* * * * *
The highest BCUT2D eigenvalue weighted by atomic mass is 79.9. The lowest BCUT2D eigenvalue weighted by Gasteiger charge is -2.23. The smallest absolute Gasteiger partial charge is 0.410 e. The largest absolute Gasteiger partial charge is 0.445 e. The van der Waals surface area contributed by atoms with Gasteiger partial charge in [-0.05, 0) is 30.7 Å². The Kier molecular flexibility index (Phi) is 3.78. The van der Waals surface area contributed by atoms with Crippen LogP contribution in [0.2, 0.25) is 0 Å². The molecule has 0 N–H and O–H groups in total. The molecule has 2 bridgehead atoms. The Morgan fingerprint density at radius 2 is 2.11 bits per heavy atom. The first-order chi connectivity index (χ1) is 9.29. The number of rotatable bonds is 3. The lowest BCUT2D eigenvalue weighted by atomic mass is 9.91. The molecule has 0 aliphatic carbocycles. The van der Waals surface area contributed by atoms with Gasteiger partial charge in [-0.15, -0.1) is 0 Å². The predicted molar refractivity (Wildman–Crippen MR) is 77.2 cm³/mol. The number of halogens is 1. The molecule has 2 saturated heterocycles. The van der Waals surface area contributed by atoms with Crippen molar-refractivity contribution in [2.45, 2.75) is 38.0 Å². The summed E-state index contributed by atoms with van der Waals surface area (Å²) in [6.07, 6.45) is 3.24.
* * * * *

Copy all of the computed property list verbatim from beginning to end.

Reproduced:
The highest BCUT2D eigenvalue weighted by atomic mass is 79.9. The lowest BCUT2D eigenvalue weighted by Gasteiger charge is -2.23. The smallest absolute Gasteiger partial charge is 0.410 e. The largest absolute Gasteiger partial charge is 0.445 e. The van der Waals surface area contributed by atoms with Gasteiger partial charge in [-0.05, 0) is 30.7 Å². The Kier molecular flexibility index (Phi) is 3.78. The van der Waals surface area contributed by atoms with Crippen LogP contribution in [0.2, 0.25) is 0 Å². The molecule has 0 N–H and O–H groups in total. The molecule has 2 bridgehead atoms. The Morgan fingerprint density at radius 2 is 2.11 bits per heavy atom. The first-order chi connectivity index (χ1) is 9.29. The number of rotatable bonds is 3. The lowest BCUT2D eigenvalue weighted by atomic mass is 9.91. The molecule has 0 aliphatic carbocycles. The van der Waals surface area contributed by atoms with Gasteiger partial charge in [-0.15, -0.1) is 0 Å². The predicted molar refractivity (Wildman–Crippen MR) is 77.2 cm³/mol. The number of halogens is 1. The molecule has 2 saturated heterocycles. The van der Waals surface area contributed by atoms with Crippen molar-refractivity contribution in [2.45, 2.75) is 38.0 Å². The summed E-state index contributed by atoms with van der Waals surface area (Å²) in [6.07, 6.45) is 3.24.